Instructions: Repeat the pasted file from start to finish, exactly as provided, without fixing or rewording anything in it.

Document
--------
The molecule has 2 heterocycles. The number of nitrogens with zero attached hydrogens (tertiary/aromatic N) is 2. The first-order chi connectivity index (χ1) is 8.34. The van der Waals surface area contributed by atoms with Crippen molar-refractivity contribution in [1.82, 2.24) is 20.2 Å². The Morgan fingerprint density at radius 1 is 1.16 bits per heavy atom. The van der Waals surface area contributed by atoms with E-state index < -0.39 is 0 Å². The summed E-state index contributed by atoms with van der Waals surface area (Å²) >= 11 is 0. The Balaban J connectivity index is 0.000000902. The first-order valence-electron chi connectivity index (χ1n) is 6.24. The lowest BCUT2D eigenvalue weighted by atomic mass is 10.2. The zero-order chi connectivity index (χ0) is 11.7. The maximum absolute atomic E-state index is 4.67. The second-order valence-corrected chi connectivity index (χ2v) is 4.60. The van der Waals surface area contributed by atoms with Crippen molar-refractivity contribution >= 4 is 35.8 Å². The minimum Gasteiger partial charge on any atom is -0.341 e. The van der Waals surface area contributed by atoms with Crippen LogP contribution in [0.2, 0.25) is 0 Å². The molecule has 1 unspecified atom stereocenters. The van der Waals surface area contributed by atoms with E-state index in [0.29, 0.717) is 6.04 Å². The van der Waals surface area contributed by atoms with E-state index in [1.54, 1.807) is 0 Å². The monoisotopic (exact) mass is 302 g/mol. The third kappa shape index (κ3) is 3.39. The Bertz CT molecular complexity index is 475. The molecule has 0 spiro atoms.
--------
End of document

The molecule has 2 heterocycles. The number of nitrogens with zero attached hydrogens (tertiary/aromatic N) is 2. The first-order chi connectivity index (χ1) is 8.34. The van der Waals surface area contributed by atoms with Crippen molar-refractivity contribution in [1.82, 2.24) is 20.2 Å². The Morgan fingerprint density at radius 1 is 1.16 bits per heavy atom. The van der Waals surface area contributed by atoms with E-state index < -0.39 is 0 Å². The summed E-state index contributed by atoms with van der Waals surface area (Å²) >= 11 is 0. The Balaban J connectivity index is 0.000000902. The first-order valence-electron chi connectivity index (χ1n) is 6.24. The lowest BCUT2D eigenvalue weighted by atomic mass is 10.2. The zero-order chi connectivity index (χ0) is 11.7. The maximum absolute atomic E-state index is 4.67. The second-order valence-corrected chi connectivity index (χ2v) is 4.60. The van der Waals surface area contributed by atoms with Crippen molar-refractivity contribution >= 4 is 35.8 Å². The minimum Gasteiger partial charge on any atom is -0.341 e. The van der Waals surface area contributed by atoms with Crippen LogP contribution in [0.2, 0.25) is 0 Å². The molecule has 1 unspecified atom stereocenters. The van der Waals surface area contributed by atoms with E-state index in [0.29, 0.717) is 6.04 Å². The van der Waals surface area contributed by atoms with E-state index in [1.54, 1.807) is 0 Å². The monoisotopic (exact) mass is 302 g/mol. The third kappa shape index (κ3) is 3.39. The Bertz CT molecular complexity index is 475. The molecule has 0 spiro atoms.